The Beeman by Laurie Krebs, Illustrated by Melissa Iwai
If your child is interested in bees, this is a great book to check out. A little girl tells the story of her grandpa, the beeman. She explains the protective gear bee keepers wear, the tools they use, the boxes the bees live in, and the various types of bees that work together to make honey, the tools used to extract the honey from the honeycomb, and ends with the little girl and her grandparents baking muffins and enjoying them with some fresh honey. Mmmmm.
Juliet is particularly fascinated with bees--she likes to chase them around the garden. So far, she hasn't been stung. Hopefully, it stays that way. She, like most of us, loves honey as well, so this was a fun book for us. The book cover says the book is for children 4 to 8, but the text is simple and rhyming, so it is really accessible to younger children as well. The illustrations are wonderful--bright and colorful--perfect for babies, toddlers, and preschoolers alike.
- My dad used to play Rimsky Korsakov's "Flight of the Bumblebee" for us when we were kids. We would listen to it and run around the living room pretending to be bumblebees.
- There's always the ever popular "Baby Bumblebee" song to sing with your child.
- Bring bees to your garden or yard by planting bee-friendly plants. We have several plants that the bees seem to like: lavender, speedwell, zinnias, and catmint. If you don't have any good bee plants in your yard, take a walk around the neighborhood or in the park to look for places bees like to hang out.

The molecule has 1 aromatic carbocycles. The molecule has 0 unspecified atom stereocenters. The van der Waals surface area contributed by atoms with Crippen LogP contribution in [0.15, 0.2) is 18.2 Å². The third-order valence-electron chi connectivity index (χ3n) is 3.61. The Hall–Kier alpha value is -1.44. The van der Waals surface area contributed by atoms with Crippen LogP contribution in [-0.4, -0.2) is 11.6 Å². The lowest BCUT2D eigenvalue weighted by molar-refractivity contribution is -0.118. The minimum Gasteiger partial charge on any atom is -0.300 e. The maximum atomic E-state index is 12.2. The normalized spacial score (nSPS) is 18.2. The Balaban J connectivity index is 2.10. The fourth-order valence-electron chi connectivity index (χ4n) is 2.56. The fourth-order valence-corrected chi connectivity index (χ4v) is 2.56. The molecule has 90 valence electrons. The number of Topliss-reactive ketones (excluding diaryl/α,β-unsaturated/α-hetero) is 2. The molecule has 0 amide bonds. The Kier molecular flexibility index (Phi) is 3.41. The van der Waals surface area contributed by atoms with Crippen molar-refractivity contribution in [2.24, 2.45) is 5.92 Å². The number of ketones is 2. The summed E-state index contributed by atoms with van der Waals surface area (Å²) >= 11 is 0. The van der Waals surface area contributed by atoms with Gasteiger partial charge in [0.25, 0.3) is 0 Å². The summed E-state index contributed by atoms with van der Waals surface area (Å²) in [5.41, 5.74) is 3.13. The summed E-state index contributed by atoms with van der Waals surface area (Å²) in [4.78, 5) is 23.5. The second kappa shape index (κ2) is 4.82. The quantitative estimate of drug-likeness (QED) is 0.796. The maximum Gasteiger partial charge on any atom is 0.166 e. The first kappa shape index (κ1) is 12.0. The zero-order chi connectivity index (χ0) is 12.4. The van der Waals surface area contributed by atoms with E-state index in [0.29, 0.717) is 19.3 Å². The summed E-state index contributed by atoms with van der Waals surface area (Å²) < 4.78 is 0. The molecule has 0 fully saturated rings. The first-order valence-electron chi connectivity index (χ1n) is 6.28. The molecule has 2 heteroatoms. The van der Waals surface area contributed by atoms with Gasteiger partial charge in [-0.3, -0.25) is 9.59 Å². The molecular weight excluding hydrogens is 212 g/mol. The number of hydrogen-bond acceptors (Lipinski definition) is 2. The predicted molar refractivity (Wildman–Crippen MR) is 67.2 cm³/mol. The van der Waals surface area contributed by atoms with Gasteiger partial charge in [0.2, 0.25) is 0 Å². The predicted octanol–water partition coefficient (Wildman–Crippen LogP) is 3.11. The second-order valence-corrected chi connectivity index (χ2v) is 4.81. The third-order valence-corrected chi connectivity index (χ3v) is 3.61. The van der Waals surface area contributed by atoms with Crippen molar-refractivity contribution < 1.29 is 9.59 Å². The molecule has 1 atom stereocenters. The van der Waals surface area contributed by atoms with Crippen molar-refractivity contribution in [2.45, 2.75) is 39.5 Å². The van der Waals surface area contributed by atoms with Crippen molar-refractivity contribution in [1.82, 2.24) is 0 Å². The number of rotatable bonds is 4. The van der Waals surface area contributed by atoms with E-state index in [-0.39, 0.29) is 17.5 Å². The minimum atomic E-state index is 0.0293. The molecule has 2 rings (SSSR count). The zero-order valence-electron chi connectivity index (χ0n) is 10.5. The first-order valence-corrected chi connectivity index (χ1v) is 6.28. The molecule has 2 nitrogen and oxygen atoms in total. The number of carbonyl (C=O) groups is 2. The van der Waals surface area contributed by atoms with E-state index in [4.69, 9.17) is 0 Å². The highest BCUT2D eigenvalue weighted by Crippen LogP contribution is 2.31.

-Have your child hold a toy bee (we have a little plastic one that came with a bug set, but you can easily make one out of paper) and have her fly it around the backyard landing on flowers here and there. Talk about how bees gather nectar from flowers so they can make honey.
-Whip up a batch of edible play doh and sculpt some bees, hives, and flowers. It's pretty simple: just have your child mix up 1/2 cup honey, 1/2 cup peanut butter, and enough powdered milk to make it the right consistency. Then sculpt away--since it is edible, you won't have to worry if your child takes a little bite of two of the dough.
-Busybeecrafts.com has a great bee craft section. I especially like the bee thumbprint idea.
-Make a bee hive out of an empty cereal box. We cut a hole in one side, covered it with brown paper and then juliet decorated it. I cut out simple bee shapes from construction paper and drew wings and stripes on some, while juliet decorated the others. As we were drawing on the bees, juliet asked me to write her name on one and make a "juliet bee". After that, we made a mommy bee and a daddy bee to go with it. I wrote numbers on the back of all the bees and then juliet played with her hive and made all the bees fly inside to "make some honey."
-Make some muffins (like in the story) or make one of these kid approved honey recipes.
Juliet LOVES this video series from the National Wildlife Federation: Wild Animal Baby: A Tall Tail and Other Stories. Skip the Rabbit and pals investigate bees and the process of pollination in the second episode "Flower Power" of this video. It's only about 20 minutes long, so it is easy to watch and then move on to something else. We found our copy at a second hand media store, but it's available for rent at blockbuster. Check your local library--you might get lucky and find it there, too.